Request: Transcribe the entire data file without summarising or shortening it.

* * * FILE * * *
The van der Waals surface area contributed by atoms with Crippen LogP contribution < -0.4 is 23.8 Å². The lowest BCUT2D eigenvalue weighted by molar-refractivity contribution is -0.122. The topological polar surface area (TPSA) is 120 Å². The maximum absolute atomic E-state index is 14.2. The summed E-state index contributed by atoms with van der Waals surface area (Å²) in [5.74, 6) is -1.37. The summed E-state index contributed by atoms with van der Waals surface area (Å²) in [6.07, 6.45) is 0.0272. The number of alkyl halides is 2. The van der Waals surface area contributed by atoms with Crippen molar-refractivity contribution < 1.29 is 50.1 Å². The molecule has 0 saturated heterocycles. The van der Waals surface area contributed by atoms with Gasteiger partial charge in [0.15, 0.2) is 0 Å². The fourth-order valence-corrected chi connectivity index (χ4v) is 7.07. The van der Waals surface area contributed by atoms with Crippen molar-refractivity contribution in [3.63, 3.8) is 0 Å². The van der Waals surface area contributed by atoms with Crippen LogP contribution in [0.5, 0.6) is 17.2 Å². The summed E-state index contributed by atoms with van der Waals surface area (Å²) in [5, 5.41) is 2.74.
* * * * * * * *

The van der Waals surface area contributed by atoms with Crippen LogP contribution < -0.4 is 23.8 Å². The lowest BCUT2D eigenvalue weighted by molar-refractivity contribution is -0.122. The topological polar surface area (TPSA) is 120 Å². The maximum absolute atomic E-state index is 14.2. The summed E-state index contributed by atoms with van der Waals surface area (Å²) in [5.74, 6) is -1.37. The summed E-state index contributed by atoms with van der Waals surface area (Å²) in [6.07, 6.45) is 0.0272. The number of alkyl halides is 2. The van der Waals surface area contributed by atoms with Crippen molar-refractivity contribution < 1.29 is 50.1 Å². The molecule has 0 saturated heterocycles. The van der Waals surface area contributed by atoms with Gasteiger partial charge in [0.15, 0.2) is 0 Å². The fourth-order valence-corrected chi connectivity index (χ4v) is 7.07. The van der Waals surface area contributed by atoms with Crippen molar-refractivity contribution in [3.63, 3.8) is 0 Å². The van der Waals surface area contributed by atoms with Crippen LogP contribution in [0.5, 0.6) is 17.2 Å². The summed E-state index contributed by atoms with van der Waals surface area (Å²) in [5, 5.41) is 2.74.